Innovating in the field of disability through co-creation

Generating ideas to improve the daily lives of people with disabilities. This is the purpose of the Innovation Booster Technology and Special Needs. Thanks to the collaboration of various actors, a model has been created to facilitate the use of modern cooking hobs by visually impaired people.

Today’s ceramic or induction hobs can certainly be practical, but they are not suitable for everyone. For visually impaired people in particular, they can be difficult to navigate. “The first hurdle is locating the buttons. Then, when you press one of them, the beep emitted does not indicate what has happened. Furthermore, during the cooking process it is not possible to check either the cooking stage or the heat level of the hotplates,” says Luciano Butera, head of the Technology and Innovation Department at the Swiss Federation of the Blind and Visually Impaired (FSA).

It's a problem that has inspired the FSA. “We are always on the lookout for technical innovations that help visually impaired users in their daily lives. We believe that these solutions are best developed when they are initiated by cooperations,” explains Luciano Butera. In partnership with the Lucerne University of Applied Sciences and Arts (HSLU), the federation has responded to a call for projects launched by the Innovation Booster Technology and Special Needs in 2021 to develop a system that would enable visually impaired people to cook without difficulty.


From discussions to actual innovation
From the research and collaborations conducted was born a device that intuitively gives users the tactile feedback they need. “The device is mounted on the cooking hob and replaces touch controls with a panel consisting of traditional controls such as dials, knobs and buttons,” explains researcher and designer Silvan Roth, a former HSLU student. The device is modular and can be used on as many different models of hobs as possible, depending on the specific needs of the user. It can also be configured for people with joint problems, reduced mobility or cognitive impairments.

An industrial partner is currently being sought to develop this system on a large scale and adapt it to other situations. “This technology is not limited to assistive applications. Equipment where there is a lot of dust, water or poor lighting conditions, or where workers wear protective gear such as gloves, which make using a touchscreen difficult, for instance. Other examples include complex, precision machines that require both fine tuning and attention to movement, such as surgical equipment, vehicle driver’s cabs or CNC machine tools”, explains Silvan Roth.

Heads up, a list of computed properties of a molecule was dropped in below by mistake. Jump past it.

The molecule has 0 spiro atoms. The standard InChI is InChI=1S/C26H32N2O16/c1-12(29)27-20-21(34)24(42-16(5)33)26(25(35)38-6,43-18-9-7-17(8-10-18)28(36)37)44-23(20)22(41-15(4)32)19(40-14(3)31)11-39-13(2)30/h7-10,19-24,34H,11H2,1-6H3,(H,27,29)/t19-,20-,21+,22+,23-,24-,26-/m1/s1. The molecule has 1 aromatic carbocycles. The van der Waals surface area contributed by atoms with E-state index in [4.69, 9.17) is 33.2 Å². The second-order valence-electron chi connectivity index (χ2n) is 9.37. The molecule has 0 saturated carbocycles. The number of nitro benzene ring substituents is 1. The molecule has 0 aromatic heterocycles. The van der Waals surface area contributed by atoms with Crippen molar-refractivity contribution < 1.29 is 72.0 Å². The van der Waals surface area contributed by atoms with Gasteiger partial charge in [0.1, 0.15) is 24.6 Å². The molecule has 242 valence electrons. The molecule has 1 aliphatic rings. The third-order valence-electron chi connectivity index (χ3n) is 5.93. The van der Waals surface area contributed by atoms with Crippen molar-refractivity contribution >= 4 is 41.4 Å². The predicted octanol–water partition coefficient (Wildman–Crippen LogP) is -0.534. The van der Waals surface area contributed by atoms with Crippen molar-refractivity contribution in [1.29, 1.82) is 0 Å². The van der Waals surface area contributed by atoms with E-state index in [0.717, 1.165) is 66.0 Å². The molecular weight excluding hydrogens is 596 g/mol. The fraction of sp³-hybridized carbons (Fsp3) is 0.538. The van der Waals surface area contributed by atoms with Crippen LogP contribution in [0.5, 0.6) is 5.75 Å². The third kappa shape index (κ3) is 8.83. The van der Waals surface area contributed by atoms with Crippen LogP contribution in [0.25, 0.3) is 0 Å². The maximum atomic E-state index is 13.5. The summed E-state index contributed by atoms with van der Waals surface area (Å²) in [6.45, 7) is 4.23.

Bringing together different actors and encouraging new ideas
The objective of the Innovation Booster Technology and Special Needs is to encourage the development of innovative projects in the field of disability in Switzerland. In needs assessment workshops, people living with a disability reflect on their real needs, discuss them with other participants and define priorities together. Next, ideation workshops enable participants to meet others who are interested in the subject and willing to co-develop solutions. “These participatory processes allow end-users, mainly people with disabilities, but also family carers or helpers, to be part of the design, development and evaluation process of projects,” says Noémie Moulin, project coordinator of the Innovation Booster Technology and Special Needs. After two years of activity, more than thirty ideas in this field have already received support.

Ideas have been generated in many other areas as well. Innosuisse currently supports 18 Innovation Boosters in areas as varied as sports, food tech, robotics and energy. This programme aims to facilitate the exchange and co-creation of radical ideas between actors who might not otherwise meet. “Today’s major societal challenges call upon people from the entrepreneurial, research and public sectors to work together to try to develop new viable, feasible and desirable solutions,” explains Emile Dupont, Head of Knowledge Transfer at Innosuisse.


More information

Last modification 13.12.2022

Top of page


Noémie Moulin, Noémie Moulin, project coordinator of the Innovation Booster Technology and Special Needs, Silvan Roth, researcher and designer and Luciano Butera, head of the Technology and Innovation Department at the Swiss Federation of the Blind and Visually Impaired